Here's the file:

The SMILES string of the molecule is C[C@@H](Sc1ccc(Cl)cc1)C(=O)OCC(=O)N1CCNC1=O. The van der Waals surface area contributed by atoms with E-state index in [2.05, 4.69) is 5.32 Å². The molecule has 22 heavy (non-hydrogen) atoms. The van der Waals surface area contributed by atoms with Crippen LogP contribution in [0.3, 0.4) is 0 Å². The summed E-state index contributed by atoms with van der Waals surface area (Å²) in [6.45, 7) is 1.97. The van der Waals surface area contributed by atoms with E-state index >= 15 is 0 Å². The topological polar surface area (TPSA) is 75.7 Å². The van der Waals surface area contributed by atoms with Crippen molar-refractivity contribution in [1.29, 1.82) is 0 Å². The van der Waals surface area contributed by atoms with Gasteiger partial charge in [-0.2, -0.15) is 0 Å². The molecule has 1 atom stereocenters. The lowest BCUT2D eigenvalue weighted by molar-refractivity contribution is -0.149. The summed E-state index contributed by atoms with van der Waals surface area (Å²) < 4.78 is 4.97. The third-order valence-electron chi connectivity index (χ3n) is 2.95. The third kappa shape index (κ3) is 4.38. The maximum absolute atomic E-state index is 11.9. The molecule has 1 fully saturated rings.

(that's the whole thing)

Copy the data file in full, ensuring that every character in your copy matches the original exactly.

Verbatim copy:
The SMILES string of the molecule is C[C@@H](Sc1ccc(Cl)cc1)C(=O)OCC(=O)N1CCNC1=O. The van der Waals surface area contributed by atoms with E-state index in [2.05, 4.69) is 5.32 Å². The molecule has 22 heavy (non-hydrogen) atoms. The van der Waals surface area contributed by atoms with Crippen LogP contribution in [0.3, 0.4) is 0 Å². The summed E-state index contributed by atoms with van der Waals surface area (Å²) in [6.45, 7) is 1.97. The van der Waals surface area contributed by atoms with E-state index >= 15 is 0 Å². The topological polar surface area (TPSA) is 75.7 Å². The van der Waals surface area contributed by atoms with Crippen molar-refractivity contribution in [1.29, 1.82) is 0 Å². The van der Waals surface area contributed by atoms with Gasteiger partial charge in [-0.2, -0.15) is 0 Å². The molecule has 1 atom stereocenters. The lowest BCUT2D eigenvalue weighted by molar-refractivity contribution is -0.149. The summed E-state index contributed by atoms with van der Waals surface area (Å²) < 4.78 is 4.97. The third-order valence-electron chi connectivity index (χ3n) is 2.95. The third kappa shape index (κ3) is 4.38. The maximum absolute atomic E-state index is 11.9. The molecule has 1 fully saturated rings.